Having a healthy gut should mean more to you than being annoyed by a little bloating or heartburn. Though there has been an influx of research in recent years on gut health and what’s going on inside our gut, much of the research into gut health is relatively new. Experts are still trying to unravel new information on this complex topic, but from what we know is that too many bad critters hanging out in your gut are linked to numerous problems including obesity, diabetes, depression, cancer, heart disease, eczema and asthma. With strong links between illnesses and an imbalanced microbiome (or gut bacteria), many scientists have begun to refer to the gut as our second brain! To clearly understand how gut bacteria affect you and what you can do to contribute to great gut health, we must also understand the little things we do that ruin it.
Things we do that affect our gut health poorly
Altogether, your gut is a huge chemical factory that helps digest food, produce vitamins, regulate hormones, excrete toxins and produce healing compounds. However, unknowingly, we do numerous things that can ruin our gut health.
- Not eating a diverse range of foods
- Lack of prebiotics
- Drinking too much alcohol
- Frequent antibiotic use
- Lack of physical activity
- Cigarette smoking
- Not getting enough sleep
- Too much stress
What are probiotics and prebiotics and how do they affect gut health?
Intestinal health could be defined as the optimal digestion, absorption, and assimilation of food. But that is a big job that depends on many other factors. The bugs in your gut are like a rainforest – a diverse and interdependent ecosystem. Your gut depends on the right mix or balance of gut bacteria to digest your food properly and to prevent inflammation. This balance can be brought about by probiotics and prebiotics. Probiotic foods contain live strains of bacteria that increase the population of good bacteria in your digestive system. Good sources of probiotic foods include:
- Greek yogurt
- Pickled vegetables
Prebiotic foods are fibers that pass through your body undigested and promote the growth of good bacteria. Good sources of prebiotic foods include:
- Raw banana
- Roots and tubers
- Garlic and onion
- Oats and barley
- Apples and berries
Does a leaky gut make it hard to lose weight?
A controversial subject in the medical community, leaky gut is a digestive disorder in which harmful body toxins and bacteria ‘leak’ through the intestinal walls. This condition occurs when there is an imbalance of bacteria in your gut (dysbiosis), leading to loosening of the intestinal walls’ tight junctions. This allows harmful substances to enter your bloodstream, causing gastric issues like:
- IBS ( Irritable Bowel Syndrome)
This inflammation limits your body’s insulin function. Now, it is insulin’s job to create energy by burning off calories from carbohydrates. Its limited functionality will cause your body to store fat instead thus foiling your weight loss efforts. Because there has been no official diagnosis for leaky gut, there is no approved treatment for it. What you can do, however, is follow a strict anti-inflammatory diet advised by the dietician or take probiotics to help balance your gut bacteria.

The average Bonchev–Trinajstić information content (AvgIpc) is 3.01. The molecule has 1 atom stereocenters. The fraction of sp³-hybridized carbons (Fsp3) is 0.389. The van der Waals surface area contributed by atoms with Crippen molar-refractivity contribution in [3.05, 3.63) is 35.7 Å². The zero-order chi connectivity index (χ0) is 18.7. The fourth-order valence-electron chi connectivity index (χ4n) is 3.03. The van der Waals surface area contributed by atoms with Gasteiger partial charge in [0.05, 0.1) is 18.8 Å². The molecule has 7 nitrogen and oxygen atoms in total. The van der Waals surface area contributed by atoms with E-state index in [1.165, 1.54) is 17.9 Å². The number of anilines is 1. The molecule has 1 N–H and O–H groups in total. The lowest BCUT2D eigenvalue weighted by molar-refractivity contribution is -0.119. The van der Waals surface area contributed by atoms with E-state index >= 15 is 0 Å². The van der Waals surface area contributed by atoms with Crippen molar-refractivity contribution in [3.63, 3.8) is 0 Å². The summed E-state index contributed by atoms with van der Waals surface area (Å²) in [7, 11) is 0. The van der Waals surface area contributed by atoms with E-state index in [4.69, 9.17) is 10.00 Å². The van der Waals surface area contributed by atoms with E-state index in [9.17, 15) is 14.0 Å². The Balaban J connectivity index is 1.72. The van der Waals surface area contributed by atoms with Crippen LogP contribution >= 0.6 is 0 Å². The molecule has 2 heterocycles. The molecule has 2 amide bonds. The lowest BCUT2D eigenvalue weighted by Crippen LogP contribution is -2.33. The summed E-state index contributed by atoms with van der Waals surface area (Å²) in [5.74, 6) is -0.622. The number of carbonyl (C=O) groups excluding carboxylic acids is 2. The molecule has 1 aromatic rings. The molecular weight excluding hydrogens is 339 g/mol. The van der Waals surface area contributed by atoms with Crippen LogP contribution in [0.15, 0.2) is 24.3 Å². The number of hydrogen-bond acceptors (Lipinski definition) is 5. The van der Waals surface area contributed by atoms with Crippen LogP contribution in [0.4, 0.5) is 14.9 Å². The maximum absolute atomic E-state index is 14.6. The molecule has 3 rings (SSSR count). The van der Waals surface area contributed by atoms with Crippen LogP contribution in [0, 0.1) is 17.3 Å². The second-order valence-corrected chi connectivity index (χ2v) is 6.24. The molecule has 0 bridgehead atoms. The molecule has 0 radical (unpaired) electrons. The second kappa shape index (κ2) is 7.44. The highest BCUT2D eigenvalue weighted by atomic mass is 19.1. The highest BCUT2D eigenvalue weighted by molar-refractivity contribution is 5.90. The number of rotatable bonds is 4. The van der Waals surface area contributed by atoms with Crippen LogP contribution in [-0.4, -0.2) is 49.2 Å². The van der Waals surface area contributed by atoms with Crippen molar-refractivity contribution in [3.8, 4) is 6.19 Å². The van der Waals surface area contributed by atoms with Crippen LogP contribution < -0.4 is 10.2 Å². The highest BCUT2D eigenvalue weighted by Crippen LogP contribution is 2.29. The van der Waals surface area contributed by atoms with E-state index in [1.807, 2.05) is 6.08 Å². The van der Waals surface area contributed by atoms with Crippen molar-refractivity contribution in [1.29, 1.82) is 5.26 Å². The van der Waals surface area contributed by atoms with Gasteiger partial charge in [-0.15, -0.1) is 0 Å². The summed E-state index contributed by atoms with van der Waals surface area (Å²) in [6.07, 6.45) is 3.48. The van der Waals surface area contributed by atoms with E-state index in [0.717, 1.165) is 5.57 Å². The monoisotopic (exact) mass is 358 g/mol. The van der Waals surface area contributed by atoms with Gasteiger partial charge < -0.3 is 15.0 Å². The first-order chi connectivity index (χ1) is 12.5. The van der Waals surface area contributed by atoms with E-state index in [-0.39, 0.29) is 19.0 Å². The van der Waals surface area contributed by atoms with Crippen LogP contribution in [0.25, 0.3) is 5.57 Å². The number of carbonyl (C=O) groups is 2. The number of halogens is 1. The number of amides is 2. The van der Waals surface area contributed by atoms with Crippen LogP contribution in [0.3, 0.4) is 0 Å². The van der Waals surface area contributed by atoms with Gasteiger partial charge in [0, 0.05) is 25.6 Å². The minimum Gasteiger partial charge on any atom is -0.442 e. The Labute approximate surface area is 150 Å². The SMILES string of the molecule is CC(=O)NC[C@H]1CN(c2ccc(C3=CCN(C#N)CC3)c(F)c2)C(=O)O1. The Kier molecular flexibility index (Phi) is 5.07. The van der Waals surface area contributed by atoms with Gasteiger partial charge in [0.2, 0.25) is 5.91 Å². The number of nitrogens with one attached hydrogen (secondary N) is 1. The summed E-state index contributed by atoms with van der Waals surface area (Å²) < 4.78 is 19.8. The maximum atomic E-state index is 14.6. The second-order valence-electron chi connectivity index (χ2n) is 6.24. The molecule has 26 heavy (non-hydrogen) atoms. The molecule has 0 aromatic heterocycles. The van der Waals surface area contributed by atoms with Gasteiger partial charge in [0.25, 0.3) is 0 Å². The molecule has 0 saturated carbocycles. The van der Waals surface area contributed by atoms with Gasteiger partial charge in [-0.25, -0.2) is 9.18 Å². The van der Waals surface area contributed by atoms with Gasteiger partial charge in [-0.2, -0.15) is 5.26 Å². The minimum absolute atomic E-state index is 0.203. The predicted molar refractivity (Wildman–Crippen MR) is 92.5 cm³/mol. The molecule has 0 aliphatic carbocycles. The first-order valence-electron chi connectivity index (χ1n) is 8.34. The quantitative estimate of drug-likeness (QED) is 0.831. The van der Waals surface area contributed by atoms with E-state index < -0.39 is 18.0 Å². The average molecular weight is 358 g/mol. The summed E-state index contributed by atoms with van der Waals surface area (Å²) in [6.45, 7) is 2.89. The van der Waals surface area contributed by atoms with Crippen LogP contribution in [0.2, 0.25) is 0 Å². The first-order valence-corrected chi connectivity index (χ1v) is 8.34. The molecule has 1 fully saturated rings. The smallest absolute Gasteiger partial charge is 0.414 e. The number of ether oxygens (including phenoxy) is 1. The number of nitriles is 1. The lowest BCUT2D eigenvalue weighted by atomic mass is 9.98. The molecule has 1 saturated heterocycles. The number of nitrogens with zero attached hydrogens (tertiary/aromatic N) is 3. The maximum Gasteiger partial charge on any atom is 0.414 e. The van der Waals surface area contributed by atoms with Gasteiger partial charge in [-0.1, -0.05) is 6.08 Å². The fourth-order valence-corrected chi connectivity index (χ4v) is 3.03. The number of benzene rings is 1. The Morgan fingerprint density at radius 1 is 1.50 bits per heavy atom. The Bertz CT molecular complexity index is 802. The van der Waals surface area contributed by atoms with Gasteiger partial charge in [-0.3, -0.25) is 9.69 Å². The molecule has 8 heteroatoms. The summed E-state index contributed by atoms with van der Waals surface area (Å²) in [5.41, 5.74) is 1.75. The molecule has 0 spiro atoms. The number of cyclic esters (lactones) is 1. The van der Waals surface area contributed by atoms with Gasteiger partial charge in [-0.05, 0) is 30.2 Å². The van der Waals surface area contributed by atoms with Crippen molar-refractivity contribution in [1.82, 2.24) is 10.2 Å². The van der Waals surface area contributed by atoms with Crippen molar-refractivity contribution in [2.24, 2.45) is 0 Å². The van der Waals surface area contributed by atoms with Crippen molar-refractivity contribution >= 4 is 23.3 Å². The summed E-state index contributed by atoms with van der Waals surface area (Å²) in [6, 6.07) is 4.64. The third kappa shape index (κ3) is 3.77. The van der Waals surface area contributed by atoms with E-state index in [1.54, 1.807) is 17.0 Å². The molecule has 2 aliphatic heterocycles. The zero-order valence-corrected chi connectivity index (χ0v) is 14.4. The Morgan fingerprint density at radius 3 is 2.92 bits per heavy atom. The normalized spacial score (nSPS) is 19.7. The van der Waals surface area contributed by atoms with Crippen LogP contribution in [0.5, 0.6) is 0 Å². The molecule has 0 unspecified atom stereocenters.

Probiotic supplements to improve gut health and lose weight
Probiotic supplements have increasingly been advertised as the perfect drug that promotes gut health and strengthens immunity. But now, researchers suggest that probiotic supplements can also be used for weight loss. It’s best to consult with a dietician before trying out new diets and supplements and get their professional advice on which supplement best suits your needs.
Ways to boost healthy gut flora
Eat whole, unprocessed, unrefined foods
One of the best ways to maintain gut health involves cutting out the sugar and refined carbs. Refined white flour, white bread, crackers, cookies, instant oatmeal, white sugar are just some examples.
Add more plants to your plate
Fill 50% of your plate with vegetables and plant-based foods. Your gut bugs really love these high-fiber plant foods like fruits, vegetables, nuts, seeds and prebiotics.
Eat good fats and change your oil
Good fats like omega 3 fats and monounsaturated fats (extra-virgin olive oil) help decrease inflammation, giving healthy gut bugs a chance to flourish. Other good fats include coconut oil and coconut butter.
Remove inflammatory fats
Cut out bad, inflammatory omega 6 rich fats like vegetable oils and trans fats like margarine and dalda. Replace these with healthier oils like extra-virgin olive oil and coconut oil.
Add fermented foods to your diet
Include a mix of probiotic foods like curd, greek yogurt, sauerkraut, kimchi, kombucha, kefir and pickled vegetables in your diet.
Drink lots of water
Water is needed for every function, every hormone, every cell in your body – including your gut. Choose it over fruit juices and aerated drinks!
A good workout such as brisk walking, cycling, crunches, yoga and breathing exercises may boost different bacterial strains that will help you lose weight.
Reduce your stress levels
Take some time out for activities or hobbies you enjoy doing, such as reading, yoga or getting stress-relief massages.
Get a good night’s sleep
Be sure to get 7 to 8 hours of quality sleep and remember to practice your favorite stress reduction activities daily.
The above recommendations are not miracle cures. They are simply actions that lead to normalized gut function and flora through improved diet and exercise, increased fiber intake, daily use of pre and probiotics, taking care of stress and sleep and the use of nutrients that repair the gut lining. Remember, the good life is not a destination but a process. You must put in consistent efforts to ensure superb gut health.
This Content has originally written by Varsha Koppikar and published on April 24, 2021. No Copyright/IPR breach is intended.